Acute Leukemia Diagnosis: What to Know and Expect

January 25, 2021

Treatment for acute forms of adult leukemia has advanced markedly since the days when all patients generally received the same course of treatment. A patient’s age and overall health, the type of leukemia he or she has, and the goal of therapy all influence the treatment plan.

What are the types of acute leukemia?

There are two major forms of acute leukemia:

  •  Acute lymphoblastic leukemia (ALL), which begins in cells that become white blood cells known as lymphocytes
  • Acute myeloid leukemia (AML), which starts in early myeloid cells that become white blood cells other than lymphocytes and is the most common type of leukemia in adults.

Both are termed “acute” because they grow rapidly.

What are the main treatment approaches for acute leukemia?

 Treatment usually follows one of the following courses:

  • Patients with AML who are under the age of 75 and have no other major illnesses (particularly heart, lung, or kidney disease) tend to be treated with high-dose chemotherapy until their blood counts recover. This can entail hospital stays averaging four to six weeks. After discharge from the hospital, they receive a few more rounds of “consolidation” chemotherapy, which can be done on an outpatient basis. Approximately 80% may eventually undergo a stem cell transplant.
  • Patients with AML who are over the age of 75 or have multiple medical illnesses generally receive a shorter course of lower-dose chemotherapy, which can require about five days in the hospital. This is followed by a period of intensive outpatient monitoring, which may consist of twice-weekly clinic visits for blood transfusions and platelet transfusions. These patients then continue cycles of chemotherapy every four weeks. Patients who go into remission may continue receiving chemotherapy but often don’t require additional transfusions.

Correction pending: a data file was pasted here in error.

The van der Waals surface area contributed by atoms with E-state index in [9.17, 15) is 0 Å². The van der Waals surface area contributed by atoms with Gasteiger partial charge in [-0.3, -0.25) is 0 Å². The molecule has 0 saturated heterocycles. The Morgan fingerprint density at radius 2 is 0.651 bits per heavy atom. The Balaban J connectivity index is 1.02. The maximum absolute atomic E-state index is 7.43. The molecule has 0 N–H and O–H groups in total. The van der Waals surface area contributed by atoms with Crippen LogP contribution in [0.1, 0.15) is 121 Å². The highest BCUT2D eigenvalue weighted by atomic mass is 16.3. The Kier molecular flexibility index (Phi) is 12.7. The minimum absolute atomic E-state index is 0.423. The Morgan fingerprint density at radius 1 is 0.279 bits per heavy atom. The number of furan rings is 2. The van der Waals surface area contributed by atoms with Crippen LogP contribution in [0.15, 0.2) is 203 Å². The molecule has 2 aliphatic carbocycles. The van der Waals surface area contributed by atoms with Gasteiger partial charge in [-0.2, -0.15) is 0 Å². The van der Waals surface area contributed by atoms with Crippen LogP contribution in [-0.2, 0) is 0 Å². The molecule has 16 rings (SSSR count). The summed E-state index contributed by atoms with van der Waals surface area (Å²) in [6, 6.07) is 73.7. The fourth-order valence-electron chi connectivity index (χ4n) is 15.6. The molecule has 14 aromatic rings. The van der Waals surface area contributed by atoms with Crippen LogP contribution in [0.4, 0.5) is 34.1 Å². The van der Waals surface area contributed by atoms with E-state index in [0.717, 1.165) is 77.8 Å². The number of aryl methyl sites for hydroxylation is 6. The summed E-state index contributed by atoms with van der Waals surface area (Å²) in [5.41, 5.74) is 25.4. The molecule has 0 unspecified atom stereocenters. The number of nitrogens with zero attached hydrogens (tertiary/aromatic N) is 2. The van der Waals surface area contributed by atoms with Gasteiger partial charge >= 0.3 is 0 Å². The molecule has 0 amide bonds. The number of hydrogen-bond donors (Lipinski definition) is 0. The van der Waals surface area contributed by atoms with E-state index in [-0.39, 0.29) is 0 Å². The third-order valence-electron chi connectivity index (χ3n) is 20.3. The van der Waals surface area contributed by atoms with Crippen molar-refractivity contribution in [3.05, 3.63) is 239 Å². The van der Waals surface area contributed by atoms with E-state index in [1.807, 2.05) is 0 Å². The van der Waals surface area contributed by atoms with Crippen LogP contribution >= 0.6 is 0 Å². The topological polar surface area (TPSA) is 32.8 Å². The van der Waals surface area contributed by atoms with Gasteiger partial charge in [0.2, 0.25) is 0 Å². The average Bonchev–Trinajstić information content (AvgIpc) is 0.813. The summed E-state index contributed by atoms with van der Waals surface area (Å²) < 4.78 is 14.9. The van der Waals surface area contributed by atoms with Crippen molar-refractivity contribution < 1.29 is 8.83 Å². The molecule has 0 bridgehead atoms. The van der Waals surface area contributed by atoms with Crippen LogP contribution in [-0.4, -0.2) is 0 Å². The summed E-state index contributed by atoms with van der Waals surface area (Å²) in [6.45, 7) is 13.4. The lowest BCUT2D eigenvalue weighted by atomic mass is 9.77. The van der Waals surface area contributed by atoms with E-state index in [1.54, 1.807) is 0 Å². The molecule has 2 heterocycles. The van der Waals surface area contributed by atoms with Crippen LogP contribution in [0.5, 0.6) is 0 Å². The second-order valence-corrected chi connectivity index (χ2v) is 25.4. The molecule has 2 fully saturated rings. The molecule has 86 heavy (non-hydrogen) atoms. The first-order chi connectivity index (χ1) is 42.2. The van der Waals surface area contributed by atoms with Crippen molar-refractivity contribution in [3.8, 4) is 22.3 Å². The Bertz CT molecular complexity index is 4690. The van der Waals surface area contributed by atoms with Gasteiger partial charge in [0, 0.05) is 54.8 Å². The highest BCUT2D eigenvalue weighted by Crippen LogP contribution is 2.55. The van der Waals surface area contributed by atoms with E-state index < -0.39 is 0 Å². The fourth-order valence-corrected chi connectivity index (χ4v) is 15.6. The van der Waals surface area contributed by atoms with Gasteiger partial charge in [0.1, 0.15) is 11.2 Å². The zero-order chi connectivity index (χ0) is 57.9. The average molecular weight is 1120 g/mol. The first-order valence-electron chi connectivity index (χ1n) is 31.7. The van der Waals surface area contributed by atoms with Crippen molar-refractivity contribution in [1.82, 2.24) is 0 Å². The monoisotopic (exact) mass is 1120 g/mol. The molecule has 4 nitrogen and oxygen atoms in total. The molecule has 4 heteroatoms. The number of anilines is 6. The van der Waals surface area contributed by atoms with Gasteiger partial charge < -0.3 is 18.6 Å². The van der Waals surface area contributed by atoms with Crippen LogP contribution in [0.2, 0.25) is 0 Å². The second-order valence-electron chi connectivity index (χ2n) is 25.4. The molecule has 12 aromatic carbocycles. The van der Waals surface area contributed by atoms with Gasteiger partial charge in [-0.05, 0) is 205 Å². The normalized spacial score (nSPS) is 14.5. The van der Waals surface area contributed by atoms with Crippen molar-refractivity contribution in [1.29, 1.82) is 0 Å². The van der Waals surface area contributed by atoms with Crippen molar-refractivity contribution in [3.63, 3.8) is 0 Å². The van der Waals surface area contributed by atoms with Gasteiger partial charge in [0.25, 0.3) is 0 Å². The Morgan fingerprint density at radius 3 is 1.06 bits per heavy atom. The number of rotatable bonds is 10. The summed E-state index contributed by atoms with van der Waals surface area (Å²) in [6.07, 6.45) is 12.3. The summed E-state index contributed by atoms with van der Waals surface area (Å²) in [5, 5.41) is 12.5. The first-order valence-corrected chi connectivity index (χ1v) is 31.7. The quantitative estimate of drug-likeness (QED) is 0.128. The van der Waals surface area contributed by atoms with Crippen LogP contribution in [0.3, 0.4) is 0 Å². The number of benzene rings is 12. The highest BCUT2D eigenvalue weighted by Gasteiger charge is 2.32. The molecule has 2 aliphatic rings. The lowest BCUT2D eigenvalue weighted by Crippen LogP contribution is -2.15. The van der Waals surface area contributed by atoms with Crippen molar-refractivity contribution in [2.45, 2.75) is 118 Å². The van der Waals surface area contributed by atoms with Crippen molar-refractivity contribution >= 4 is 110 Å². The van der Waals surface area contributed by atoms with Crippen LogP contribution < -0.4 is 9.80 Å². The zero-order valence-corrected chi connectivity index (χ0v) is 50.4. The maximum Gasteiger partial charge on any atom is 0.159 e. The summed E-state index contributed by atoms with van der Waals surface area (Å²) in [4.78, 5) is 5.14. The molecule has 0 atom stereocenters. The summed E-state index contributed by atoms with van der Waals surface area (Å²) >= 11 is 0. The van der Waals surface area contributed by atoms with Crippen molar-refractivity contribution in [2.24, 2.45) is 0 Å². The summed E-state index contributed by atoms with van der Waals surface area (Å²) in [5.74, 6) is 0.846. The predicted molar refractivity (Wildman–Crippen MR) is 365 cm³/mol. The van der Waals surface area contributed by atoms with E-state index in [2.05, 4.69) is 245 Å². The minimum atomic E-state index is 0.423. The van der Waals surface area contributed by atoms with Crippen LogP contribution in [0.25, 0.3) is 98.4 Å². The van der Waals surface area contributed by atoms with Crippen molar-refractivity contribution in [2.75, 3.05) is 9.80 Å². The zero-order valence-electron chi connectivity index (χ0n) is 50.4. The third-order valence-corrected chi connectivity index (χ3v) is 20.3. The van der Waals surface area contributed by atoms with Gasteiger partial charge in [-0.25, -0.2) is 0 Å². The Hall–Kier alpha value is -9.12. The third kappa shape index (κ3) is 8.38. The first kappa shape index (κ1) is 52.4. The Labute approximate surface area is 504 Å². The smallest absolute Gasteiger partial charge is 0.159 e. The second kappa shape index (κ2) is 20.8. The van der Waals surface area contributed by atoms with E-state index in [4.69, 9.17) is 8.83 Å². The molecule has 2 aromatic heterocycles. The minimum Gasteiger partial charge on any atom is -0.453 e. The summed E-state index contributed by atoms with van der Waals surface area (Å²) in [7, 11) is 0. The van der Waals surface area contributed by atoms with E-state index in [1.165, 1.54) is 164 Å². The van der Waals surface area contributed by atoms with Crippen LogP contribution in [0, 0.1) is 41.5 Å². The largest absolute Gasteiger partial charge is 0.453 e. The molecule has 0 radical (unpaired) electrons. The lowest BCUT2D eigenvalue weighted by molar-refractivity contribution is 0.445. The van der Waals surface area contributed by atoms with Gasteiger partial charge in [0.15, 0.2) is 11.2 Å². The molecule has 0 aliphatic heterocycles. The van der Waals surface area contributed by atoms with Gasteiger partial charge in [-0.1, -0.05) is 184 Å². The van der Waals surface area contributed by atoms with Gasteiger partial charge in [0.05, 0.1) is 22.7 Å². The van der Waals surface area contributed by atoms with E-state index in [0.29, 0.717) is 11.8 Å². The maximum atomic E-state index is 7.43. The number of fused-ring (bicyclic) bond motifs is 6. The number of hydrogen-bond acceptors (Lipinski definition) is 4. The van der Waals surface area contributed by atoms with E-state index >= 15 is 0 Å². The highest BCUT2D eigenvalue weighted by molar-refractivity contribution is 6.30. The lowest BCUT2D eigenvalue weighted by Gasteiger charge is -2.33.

• For patients with ALL, treatment is again divided by age and medical conditions. For older patients, a less intense chemotherapy is used to gain control of the disease, although this treatment is not curative. It initially requires weekly visits for chemotherapy and periodic blood and platelet transfusions.
  • For younger patients with ALL, the initial therapy is a series of cycles of high-dose chemotherapy. This often requires a three- to four-week hospital stay initially, followed by intensive outpatient therapy. Most patients will require a bone marrow transplant, which is performed with a goal of cure, but younger patients can often be cured with chemotherapy alone, which requires a total two-year treatment course.

The more individualized approach to treatment, particularly in AML, is a signal improvement over the old one-size-fits-all model. This trend has accelerated as researchers have identified genetic mutations in leukemia cells that can be targeted with specific drugs.

Older patients with acute leukemia who aren’t able to tolerate high-dose chemotherapy, for example, often benefit from the drug venetoclax, whose development grew out of research by Dana-Farber scientists. Institute researchers are now leading clinical trials of the drug in combination with other agents in younger patients.

Staying safe during the COVID-19 pandemic

Care teams at Dana-Farber want leukemia patients, and all patients with cancer, to take precautions during the pandemic. Both younger and older patients need to be extremely cautious about avoiding possible sources of infection even after their blood counts have recovered following treatment.

“Our biggest concern in getting patients who have been treated for leukemia back to normalcy is preventing infection,” says Eric S. Winer, MD, clinical director of the Adult Leukemia Program at Dana-Farber. “The precautions we ask patients to take are in many ways similar to the recommendations for everyone during the COVID-19 pandemic: wearing a mask, maintaining a safe distance from other people, disinfecting surfaces, washing hands, etc.”